The Sarafan has become one of the symbols of Russia. In spite of the fact that the garment is only a couple hundred years old, It has permeated from its point of origin in the extreme northwest of the country to be found in many parts of that country. In fact, it is likely that the sarafan originated from the traditional costumes of the Finnic peoples around the area of Olonets, Arkhangelsk and vicinity, many of whom have been fully assimilated by the Russian people at this point in time. The sarafan consists of a long full skirt which hangs just below the arms and has straps or an extremely abbreviated bodice which secures it over the shoulders.
The sarafan may be gathered at the top like these two examples from Arkhangelsk.
Or it may be cut on an angle and flare towards the bottom, like this example from Olonets.
Or it may be made of homespun striped, plaid or block printed cloth, like the example at the top of the article. It is often worn unbelted, but sometimes it is worn with a sash.
This was quite fashionable in St. Petersburg and other cities at one time, often made very full and long as in these two drawings by Maliavin, made around 1904.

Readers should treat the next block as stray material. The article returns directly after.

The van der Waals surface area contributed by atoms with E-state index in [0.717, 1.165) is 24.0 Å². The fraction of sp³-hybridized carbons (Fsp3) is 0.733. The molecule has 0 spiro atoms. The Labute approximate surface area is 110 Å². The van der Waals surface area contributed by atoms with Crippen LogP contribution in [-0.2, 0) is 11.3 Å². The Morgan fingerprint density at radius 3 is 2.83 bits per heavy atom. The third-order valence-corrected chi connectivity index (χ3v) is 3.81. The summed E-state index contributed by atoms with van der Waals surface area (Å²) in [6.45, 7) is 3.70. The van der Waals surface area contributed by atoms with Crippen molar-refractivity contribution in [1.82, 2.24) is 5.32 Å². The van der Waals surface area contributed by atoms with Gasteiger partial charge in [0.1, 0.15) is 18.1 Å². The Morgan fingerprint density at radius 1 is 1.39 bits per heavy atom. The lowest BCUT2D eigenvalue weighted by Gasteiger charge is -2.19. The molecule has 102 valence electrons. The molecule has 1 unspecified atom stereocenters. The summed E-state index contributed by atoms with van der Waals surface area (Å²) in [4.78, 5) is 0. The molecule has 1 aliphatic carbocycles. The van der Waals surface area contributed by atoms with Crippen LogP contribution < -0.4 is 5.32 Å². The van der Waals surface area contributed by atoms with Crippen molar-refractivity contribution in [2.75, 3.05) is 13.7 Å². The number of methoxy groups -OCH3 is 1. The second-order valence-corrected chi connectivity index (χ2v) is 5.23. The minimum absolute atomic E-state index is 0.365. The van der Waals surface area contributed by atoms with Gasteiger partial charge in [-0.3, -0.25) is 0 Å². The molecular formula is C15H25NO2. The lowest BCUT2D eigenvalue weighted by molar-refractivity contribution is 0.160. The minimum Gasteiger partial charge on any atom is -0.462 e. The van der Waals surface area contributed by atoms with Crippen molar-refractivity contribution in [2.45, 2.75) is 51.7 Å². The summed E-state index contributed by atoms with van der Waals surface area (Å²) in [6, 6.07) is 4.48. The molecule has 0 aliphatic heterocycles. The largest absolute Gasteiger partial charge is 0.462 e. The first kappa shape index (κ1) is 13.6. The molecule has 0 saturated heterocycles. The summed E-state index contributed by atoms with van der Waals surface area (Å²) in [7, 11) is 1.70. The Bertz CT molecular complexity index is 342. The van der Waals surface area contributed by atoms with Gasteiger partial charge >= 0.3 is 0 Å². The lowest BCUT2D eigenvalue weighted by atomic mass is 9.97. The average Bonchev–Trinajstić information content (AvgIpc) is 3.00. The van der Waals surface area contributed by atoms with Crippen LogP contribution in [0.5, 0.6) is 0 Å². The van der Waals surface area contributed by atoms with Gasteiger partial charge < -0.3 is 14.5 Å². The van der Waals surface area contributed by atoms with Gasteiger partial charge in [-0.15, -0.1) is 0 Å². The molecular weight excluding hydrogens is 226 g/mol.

West Karelia, which is in Finland
The Karelian Isthmus and Ingria, which is along the coast south of the current Russian/Finnish border. Many Finns and closely related peoples [Luud',Votes, Izhorians, etc] lived in this area before it was annexed by Russia, and some still do.
'The "basquiña" is the local name for the green garment without sleeves. In Ansó, the black garment like basquiña, used for religious ceremonies, is called "saigüelo", and there is another dress like those called "saya" with sleeves, worn only on very special days. All three names (basquiña, saigüelo & saya) have centuries of use in Spanish costume, both rural and urban, referring to different types of dresses and skirts. So there is no special relationship with Basque costume, but these terms belong to Spanish (or occidental) rural costume in general.'
Lilla Fox writes that the term basquina indicated that the costume had been picked up from the Basques. This seems to be a conclusion on her part which in which she was apparently mistaken.
The Island of Korčula
Viola Malmi et al, 'Kostium i Prazdnyk', Petrozavodsk 'Karelia', 2008
T. Jashkova, 'Kostium Karelii', Petrozavodsk, 2009
Sylvi Kauhanen & Alli Touri, 'Kansallispukuja', Helsinki, 1952
Ritva Somerma, 'Finnish National Dresses' [sic], Helmi Vuorelma Oy, Lahti, Finland, 1987